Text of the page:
The pavilion is alive with light, music, and laughter all wrapped around a cascade of conversations. The last class reunion we had was the 30th so many of us tried to condense at least 10 years into bullet points. Outside of facebook many of us hadn’t seen each other let alone been in the same building since, well, 40 years ago!
I look around the room and see smiles and laughter; I see brows furrowed in concentration, memories stretching back through the years until the event flashes into the present, the brow smooths and laughter begins. I see my classmates in ways I never did at seventeen. I think back to grade school and see us at D.W. Richardson and being King for a Day in Kindergarten. 2nd and 3rd grade at East Oakview, and 4th grade at Main.
I remember listening to Cheech and Chong’s Big Bamboo in Mrs. Driscoll’s art class in the 8th grade at Highlands Middle School. I remember Mr. Wilson, Mr. Overbeek and Mr. Melpolder. I remember the North Kent Mall as the place to go and many of us hovered there.
We dropped quarters into Alladin’s Castle and dropped dollars at Spencer’s Gifts for Black Light posters and glow in the dark mobiles. We also dropped giggles and titters at the adult games and toys in the back rack. Many of us became entrepreneurs when a store opened up and they had individually wrapped candies in baskets on the wall, each with a name like: Martini, Screwdriver, Highball, Gin & Tonic, (you get the picture). I think they sold for like twenty for a buck. We sold them at school for ten cents apiece. Some of the hard to get flavors went for a quarter. When we weren’t slathering mustard on a Hot Sam or sipping on an Orange Julius we could be found at the Bullock Cart checking out Homespun clothes, pipes, and sometimes weird looking sterling silver jewelry; an eye looking out from a ring was quite popular. My preference was for a silver belt buckle showing Alice and a Hookah smoking caterpillar. I remember going to football games just to socialize, and by that I mean stand at the back fence and smoke. Sports had no allure for me but socializing did because I was painfully shy. It took everything within me to go to those games but it was a start. For myself, being a late bloomer, I never did fully escape my shyness until graduation and all the grad parties once school was over. I remember those fondly because I actually started talking to my classmates. I remember Bob Cunningham’s and Jeff Yaste’s ( I lived next door to him from ‘68-’70.) I think of opportunities taken and opportunities missed. Most of all I think of those days as golden.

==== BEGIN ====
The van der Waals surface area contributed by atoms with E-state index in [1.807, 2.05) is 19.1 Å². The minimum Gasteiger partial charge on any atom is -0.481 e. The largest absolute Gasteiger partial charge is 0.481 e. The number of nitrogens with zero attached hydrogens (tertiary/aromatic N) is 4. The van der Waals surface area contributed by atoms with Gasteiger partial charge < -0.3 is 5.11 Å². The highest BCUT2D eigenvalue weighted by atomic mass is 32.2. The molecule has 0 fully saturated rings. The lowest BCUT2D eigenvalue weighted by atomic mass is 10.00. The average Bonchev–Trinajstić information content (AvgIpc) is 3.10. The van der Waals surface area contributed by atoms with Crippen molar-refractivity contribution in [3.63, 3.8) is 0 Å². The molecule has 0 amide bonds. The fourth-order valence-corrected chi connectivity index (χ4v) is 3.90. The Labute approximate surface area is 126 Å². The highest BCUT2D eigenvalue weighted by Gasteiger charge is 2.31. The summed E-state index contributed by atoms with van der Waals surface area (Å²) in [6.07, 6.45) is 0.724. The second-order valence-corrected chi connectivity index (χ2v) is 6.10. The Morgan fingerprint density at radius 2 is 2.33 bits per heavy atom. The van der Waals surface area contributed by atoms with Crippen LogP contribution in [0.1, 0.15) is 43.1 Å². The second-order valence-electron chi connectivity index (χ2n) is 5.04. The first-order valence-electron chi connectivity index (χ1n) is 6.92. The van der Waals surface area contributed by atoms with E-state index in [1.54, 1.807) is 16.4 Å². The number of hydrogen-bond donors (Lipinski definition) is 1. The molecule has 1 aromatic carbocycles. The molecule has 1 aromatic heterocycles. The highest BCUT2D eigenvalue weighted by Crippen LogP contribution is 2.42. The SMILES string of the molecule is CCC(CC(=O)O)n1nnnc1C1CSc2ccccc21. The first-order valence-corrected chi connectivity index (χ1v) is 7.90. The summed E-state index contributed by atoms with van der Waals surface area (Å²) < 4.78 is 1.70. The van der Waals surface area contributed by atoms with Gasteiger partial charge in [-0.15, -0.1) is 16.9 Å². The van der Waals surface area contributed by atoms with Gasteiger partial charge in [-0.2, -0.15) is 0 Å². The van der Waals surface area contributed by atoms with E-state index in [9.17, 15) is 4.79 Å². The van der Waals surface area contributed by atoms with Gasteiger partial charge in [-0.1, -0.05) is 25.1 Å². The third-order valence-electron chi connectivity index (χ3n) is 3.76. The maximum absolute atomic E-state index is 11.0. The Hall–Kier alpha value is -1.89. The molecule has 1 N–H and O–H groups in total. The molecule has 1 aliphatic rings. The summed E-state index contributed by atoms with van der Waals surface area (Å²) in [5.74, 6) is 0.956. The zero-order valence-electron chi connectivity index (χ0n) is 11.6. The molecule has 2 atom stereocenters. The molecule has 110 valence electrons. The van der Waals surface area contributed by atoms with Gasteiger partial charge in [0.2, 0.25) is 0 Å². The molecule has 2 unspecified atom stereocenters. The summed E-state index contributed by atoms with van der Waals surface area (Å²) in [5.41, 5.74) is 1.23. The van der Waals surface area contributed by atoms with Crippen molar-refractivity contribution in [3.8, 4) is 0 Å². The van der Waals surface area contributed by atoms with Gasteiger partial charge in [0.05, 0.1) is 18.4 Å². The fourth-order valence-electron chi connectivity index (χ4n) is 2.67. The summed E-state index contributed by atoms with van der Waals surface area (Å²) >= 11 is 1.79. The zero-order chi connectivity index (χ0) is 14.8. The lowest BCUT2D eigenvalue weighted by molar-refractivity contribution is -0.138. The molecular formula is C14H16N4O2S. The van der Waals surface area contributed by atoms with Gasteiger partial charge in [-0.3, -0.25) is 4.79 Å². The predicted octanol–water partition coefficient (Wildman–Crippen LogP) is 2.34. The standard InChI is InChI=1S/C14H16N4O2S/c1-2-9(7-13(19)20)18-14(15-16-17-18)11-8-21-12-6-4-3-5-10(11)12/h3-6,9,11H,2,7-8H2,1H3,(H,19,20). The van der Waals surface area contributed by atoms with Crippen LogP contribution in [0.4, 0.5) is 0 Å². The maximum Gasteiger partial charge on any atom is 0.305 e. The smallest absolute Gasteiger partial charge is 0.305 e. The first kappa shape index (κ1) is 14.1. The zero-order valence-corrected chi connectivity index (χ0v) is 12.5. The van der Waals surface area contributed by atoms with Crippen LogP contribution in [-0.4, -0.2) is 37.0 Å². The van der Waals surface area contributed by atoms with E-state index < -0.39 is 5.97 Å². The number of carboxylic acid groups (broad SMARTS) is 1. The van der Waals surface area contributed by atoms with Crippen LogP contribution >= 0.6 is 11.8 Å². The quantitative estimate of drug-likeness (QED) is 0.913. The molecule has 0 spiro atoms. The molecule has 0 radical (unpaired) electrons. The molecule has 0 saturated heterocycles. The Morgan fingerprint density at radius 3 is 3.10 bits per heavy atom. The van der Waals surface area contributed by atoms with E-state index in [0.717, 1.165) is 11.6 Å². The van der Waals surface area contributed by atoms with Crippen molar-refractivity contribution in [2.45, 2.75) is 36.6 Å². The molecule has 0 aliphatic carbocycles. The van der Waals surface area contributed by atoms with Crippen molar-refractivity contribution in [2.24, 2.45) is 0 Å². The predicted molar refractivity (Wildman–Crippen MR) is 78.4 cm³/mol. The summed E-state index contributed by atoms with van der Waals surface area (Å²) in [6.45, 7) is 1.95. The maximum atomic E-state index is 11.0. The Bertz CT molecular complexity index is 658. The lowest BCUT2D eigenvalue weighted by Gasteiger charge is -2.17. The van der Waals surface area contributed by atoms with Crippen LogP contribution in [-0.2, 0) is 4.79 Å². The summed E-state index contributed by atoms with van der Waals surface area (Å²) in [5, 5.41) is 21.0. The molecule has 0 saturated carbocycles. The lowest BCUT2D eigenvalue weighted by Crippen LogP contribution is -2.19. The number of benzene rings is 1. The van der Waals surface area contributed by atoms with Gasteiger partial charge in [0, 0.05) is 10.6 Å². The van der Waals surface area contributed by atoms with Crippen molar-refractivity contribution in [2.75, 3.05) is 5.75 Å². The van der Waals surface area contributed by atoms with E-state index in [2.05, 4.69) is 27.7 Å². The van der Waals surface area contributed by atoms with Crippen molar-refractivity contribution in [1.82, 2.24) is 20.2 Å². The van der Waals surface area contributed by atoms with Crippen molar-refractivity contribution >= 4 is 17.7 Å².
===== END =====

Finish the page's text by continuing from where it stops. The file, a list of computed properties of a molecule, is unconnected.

I look at my classmates and I see the boy or girl they were; eyes bright and faces flushed with excitement at life being lived full-tilt and unafraid. Northview was in its infancy when we were in ours. It grew with us and Plainfield Twp grew with us. The wide open spaces we ran in and explored gave way to industry and progress that gave us opportunity as we matured. Our successes and failures in high school prepared us for more of the same in marriage, work, parenthood and grandparenthood.
I look at my classmates as we celebrate our class reunion and I see the men and women they are; eyes bright and faces flushed with excitement at life being lived, maybe not full-tilt but with wisdom and experience that still faces life unafraid; mostly because we know who we are, and we know what we can do. We are strong. We are Northview.